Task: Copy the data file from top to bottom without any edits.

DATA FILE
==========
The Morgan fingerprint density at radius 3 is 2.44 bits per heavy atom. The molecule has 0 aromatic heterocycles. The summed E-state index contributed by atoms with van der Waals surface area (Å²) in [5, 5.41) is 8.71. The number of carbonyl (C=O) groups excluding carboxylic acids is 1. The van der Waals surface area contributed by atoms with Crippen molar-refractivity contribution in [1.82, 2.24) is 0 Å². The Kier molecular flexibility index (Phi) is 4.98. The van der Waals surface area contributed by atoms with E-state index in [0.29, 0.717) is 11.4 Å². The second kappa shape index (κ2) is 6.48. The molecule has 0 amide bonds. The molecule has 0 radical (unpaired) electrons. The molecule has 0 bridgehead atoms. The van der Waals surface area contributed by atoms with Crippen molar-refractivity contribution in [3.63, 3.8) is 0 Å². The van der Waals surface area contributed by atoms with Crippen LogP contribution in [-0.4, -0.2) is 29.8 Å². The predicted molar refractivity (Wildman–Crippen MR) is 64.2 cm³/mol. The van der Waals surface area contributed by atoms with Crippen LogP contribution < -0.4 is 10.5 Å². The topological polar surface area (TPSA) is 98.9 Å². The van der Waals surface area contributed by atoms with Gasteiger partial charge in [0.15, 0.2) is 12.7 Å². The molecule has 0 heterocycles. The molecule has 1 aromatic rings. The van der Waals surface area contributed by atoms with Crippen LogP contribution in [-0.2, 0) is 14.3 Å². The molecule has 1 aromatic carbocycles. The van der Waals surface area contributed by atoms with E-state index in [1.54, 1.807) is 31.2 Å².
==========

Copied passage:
The Morgan fingerprint density at radius 3 is 2.44 bits per heavy atom. The molecule has 0 aromatic heterocycles. The summed E-state index contributed by atoms with van der Waals surface area (Å²) in [5, 5.41) is 8.71. The number of carbonyl (C=O) groups excluding carboxylic acids is 1. The van der Waals surface area contributed by atoms with Crippen molar-refractivity contribution in [1.82, 2.24) is 0 Å². The Kier molecular flexibility index (Phi) is 4.98. The van der Waals surface area contributed by atoms with E-state index in [0.29, 0.717) is 11.4 Å². The second kappa shape index (κ2) is 6.48. The molecule has 0 amide bonds. The molecule has 0 radical (unpaired) electrons. The molecule has 0 bridgehead atoms. The van der Waals surface area contributed by atoms with Crippen molar-refractivity contribution in [3.63, 3.8) is 0 Å². The van der Waals surface area contributed by atoms with Crippen LogP contribution in [-0.4, -0.2) is 29.8 Å². The predicted molar refractivity (Wildman–Crippen MR) is 64.2 cm³/mol. The van der Waals surface area contributed by atoms with Crippen LogP contribution < -0.4 is 10.5 Å². The topological polar surface area (TPSA) is 98.9 Å². The van der Waals surface area contributed by atoms with Gasteiger partial charge in [0.15, 0.2) is 12.7 Å². The molecule has 0 heterocycles. The molecule has 1 aromatic rings. The van der Waals surface area contributed by atoms with Crippen LogP contribution in [-0.2, 0) is 14.3 Å². The molecule has 1 aromatic carbocycles. The van der Waals surface area contributed by atoms with E-state index in [1.54, 1.807) is 31.2 Å².